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China Report

China Report; 57(3)

An Introductory Note for the Article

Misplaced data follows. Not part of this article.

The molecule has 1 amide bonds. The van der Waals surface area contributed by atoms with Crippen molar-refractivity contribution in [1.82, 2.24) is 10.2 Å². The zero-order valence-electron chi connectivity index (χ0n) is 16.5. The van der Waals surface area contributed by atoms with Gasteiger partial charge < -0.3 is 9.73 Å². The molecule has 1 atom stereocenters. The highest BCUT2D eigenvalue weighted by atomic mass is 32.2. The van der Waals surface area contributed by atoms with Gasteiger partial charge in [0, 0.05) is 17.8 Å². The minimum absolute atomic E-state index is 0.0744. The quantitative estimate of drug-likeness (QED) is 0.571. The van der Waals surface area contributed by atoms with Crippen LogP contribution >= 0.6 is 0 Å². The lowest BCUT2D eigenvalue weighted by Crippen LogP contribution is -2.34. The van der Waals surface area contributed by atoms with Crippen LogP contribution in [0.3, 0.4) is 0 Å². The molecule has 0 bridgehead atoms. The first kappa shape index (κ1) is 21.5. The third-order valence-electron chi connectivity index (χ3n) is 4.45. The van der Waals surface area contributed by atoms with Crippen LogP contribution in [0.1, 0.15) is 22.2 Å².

This article by Chih-yu Shih argues that studies of China must simultaneously be studies of East Asia. It offers a philosophically critical reflection on the meaning of Chineseness in lieu of the theme of the special issue—East Asia. The two regions are reciprocally holographical of each other. The latter part of the article further proposes a research agenda of post-Asianness. The article hopes to convey a message that is hidden but strong: that East Asia is a redundant agenda and yet fungible at the same time. This ontological irony can be likewise applied to both Chineseness and Asianness. Ultimately, China, East Asia and Asia are mainly strategic agendas and identities. The critical reflections outlined in this article are intended to display, facilitate and complicate the pluriversality of all post-identities.